David Biespiel is a contributing writer at The Rumpus, Partisan, American Poetry Review, Politico, New Republic, Slate, Poetry, and The New York Times, among other publications. He is the author of numerous books of poetry, most recently Charming Gardeners and The Book of Men and Women, which was chosen one of the Best Books of the Year by the Poetry Foundation and received the Stafford/Hall Award for Poetry. His books of essays include A Long High Whistle: Selected Columns on Poetry and a book on creativity, Every Writer Has a Thousand Faces. He is a member of the board of directors of the National Book Critics Circle. Recipient of Lannan, National Endowment for the Arts, and Stegner fellowships, he has taught at Stanford University, University of Maryland, George Washington University, Portland State University, and Wake Forest University, in addition to other colleges and universities. He is a longtime faculty member in the School of Writing, Literature, and Film at Oregon State University and is the founder of the Attic Institute of Arts and Letters in Portland.
Mentor. Workshops and classes in poetry.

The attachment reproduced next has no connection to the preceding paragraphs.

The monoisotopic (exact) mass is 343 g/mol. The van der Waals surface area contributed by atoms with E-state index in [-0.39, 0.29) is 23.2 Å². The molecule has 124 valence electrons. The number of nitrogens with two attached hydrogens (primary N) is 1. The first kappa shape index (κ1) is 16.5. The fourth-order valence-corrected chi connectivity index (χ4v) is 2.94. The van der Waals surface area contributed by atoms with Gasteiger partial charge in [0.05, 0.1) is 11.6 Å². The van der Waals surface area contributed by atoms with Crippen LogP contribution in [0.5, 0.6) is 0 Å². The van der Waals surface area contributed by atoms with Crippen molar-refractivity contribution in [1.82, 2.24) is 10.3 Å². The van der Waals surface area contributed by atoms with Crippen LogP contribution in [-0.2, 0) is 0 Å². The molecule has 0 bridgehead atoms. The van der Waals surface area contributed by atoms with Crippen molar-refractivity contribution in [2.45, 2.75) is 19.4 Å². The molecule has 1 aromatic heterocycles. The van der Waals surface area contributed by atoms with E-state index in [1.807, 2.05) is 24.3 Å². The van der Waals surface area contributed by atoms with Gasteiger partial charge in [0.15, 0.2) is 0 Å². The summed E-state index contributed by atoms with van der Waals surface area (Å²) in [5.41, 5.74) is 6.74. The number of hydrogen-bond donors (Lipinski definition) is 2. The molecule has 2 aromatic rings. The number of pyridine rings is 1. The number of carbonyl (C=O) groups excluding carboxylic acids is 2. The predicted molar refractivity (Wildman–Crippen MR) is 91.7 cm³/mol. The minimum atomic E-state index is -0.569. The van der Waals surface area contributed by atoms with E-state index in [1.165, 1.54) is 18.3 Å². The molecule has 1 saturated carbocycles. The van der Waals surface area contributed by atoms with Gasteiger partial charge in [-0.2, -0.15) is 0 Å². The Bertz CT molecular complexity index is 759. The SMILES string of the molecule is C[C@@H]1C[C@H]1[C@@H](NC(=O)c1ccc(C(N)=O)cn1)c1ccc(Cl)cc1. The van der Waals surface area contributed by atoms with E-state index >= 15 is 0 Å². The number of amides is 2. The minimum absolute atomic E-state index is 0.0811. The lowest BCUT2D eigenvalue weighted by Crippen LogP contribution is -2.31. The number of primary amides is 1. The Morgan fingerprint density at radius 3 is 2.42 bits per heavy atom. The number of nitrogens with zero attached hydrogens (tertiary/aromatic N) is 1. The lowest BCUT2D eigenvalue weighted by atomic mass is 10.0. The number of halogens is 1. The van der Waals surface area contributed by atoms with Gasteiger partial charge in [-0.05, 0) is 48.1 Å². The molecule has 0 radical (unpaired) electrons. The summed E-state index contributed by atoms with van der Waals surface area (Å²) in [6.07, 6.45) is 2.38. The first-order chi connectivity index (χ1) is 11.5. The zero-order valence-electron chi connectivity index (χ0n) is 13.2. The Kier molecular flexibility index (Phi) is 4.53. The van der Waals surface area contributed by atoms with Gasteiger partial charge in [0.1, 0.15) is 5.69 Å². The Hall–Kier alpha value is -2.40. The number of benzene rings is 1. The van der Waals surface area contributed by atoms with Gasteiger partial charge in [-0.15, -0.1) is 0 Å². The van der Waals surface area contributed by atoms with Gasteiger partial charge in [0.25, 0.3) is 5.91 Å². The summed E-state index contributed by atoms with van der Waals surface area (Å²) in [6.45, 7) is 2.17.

Statement: “Every society we’ve ever known has had poetry, and should the day come that poetry suddenly disappears in the morning, someone, somewhere, will reinvent it by evening. Since ancient times, as long as we’ve had language, poetry has ritualized human life. It has dramatized and informed us with metaphors and figures of feeling and thought, mysteries and politics, birth and death, and all the occasions we experience between womb and tomb. Poetic utterance ritualizes how we come to knowledge. Poetic form ceremonializes those rituals. In the same way that poems illuminate our individual lives, poems also help us understand ourselves as a culture. Or at least they spur us to ask the questions. Poetic utterance mythologizes our journey of being. Poetic utterance tells and interprets our stories. Poetic utterance shapes our perspective of the mysteries of the present moment and helps us imagine the next one. Walt Whitman says it beautifully — when he calls on us to join the communion between poet and human aspiration — when he writes, ‘And what I assume you shall assume, For every atom belonging to me as good belongs to you.’ In this way poetry connects us to our past, and poets unmask both private and civic memories, dreams, and daily urgencies. By harmonizing the body with the mind, serving both young and old, poetry is a guide to deliver us into a fresh engagement with our inner lives and with modernity. If we care about order and disorder, then poetry matters because it is the art of the utterance of beauty and the grotesque. If we care about the deepest aspirations of men and women across every community and culture, language and race, then poetry is always relevant because it is the art of the utterance of what we share in our innermost psyches. Since culture and society existed both before we live and after we die, poetry is a link to our passage through our own time and a record of poets’ perspectives throughout time. We know that human beings are intrinsically connected to one another in how we assert our being. When we read a poem, we are in the presence of this link. We are open to the metaphors of our shared natures. Because poets have the highest faith that every word in a poem has value and implication and suggestion, a poem orients us in both our inner and outer existence. No matter what language we speak, we follow the guidance of poetry to better perceive sorrow and radiance, love and hatred, violence and wonder. No matter what continent we call home, we read poetry to restrict us in time and to aspire toward timelessness.”